See also: Cricket in the West Indies

Providence Stadium as seen from the East Bank Highway.

The major sports in Guyana are cricket (Guyana is part of the West Indies as defined for
international cricket purposes), softball cricket (beach cricket) and football (soccer).
Minor sports include netball, rounders, lawn tennis, basketball, table tennis, boxing,
squash and a few others.

Guyana played host to international cricket matches as part of the 2007 Cricket World
Cup. The new 15,000-seat Providence Stadium, also referred to as Guyana National
Stadium, was built in time for the World Cup and was ready for the beginning of play on
March 28. At the first international game of CWC 2007 at the stadium, Lasith Malinga of
the Sri Lankan team performed a helmet trick or double hat-trick (four wickets in four
consecutive deliveries).

Guyanese cuisine has many similarities to that of the rest of the Caribbean. The food is
diverse and includes dishes such as curry, roti and cookup rice (a one-pot meal of rice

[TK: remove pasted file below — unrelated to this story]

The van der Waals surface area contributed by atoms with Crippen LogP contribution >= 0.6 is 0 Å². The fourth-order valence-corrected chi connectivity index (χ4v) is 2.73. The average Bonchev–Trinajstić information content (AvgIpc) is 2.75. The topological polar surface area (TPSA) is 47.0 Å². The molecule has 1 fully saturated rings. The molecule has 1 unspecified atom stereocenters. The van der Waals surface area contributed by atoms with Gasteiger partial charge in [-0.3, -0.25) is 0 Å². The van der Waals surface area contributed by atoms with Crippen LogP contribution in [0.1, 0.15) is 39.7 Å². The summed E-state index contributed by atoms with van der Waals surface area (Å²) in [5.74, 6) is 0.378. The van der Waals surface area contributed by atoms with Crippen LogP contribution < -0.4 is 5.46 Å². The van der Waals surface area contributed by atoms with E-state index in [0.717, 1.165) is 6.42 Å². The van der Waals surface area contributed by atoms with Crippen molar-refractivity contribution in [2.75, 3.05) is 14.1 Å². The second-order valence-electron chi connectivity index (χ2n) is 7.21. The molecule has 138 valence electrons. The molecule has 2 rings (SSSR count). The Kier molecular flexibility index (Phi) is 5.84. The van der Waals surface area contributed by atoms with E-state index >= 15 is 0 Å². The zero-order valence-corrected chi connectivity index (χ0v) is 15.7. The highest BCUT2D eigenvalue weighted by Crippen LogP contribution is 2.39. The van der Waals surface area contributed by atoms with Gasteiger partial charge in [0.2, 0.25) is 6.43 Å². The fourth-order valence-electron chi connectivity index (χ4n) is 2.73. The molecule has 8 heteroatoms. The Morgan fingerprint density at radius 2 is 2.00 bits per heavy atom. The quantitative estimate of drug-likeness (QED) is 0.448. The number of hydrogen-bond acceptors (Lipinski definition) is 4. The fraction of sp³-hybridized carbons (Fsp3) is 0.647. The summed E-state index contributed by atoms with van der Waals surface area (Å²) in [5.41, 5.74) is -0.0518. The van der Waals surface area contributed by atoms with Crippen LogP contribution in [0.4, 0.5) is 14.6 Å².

with beans or peas sometimes a combination of both accompanied by chicken or salt
fish). The food reflects the ethnic makeup of the country and its colonial history, and
includes African and Creole, East Indian, Amerindian, Chinese and European (mostly
British, French and Portuguese) dishes.

Dishes have been adapted to Guyanese tastes, often by the addition of spices. Unique
preparations[3] include Pepperpot, a stew of Amerindian origin made with Cassareep (a
bitter extract of the cassava), hot pepper and seasoning. Other favourites are cassava
bread, stews, and Metemgie, a thick rich soup with a ground provision coconut base and
fluffy dumplings, eaten with fried fish or chicken. Homemade bread-making, an art in
many villages, is a reflection of the British influence that includes pastries such as cheese
roll, pine (pineapple) tart, and patties (sister to the Jamaican beef patty).

Caribbean and Latin American ground provisions (known colloquially as provisions) are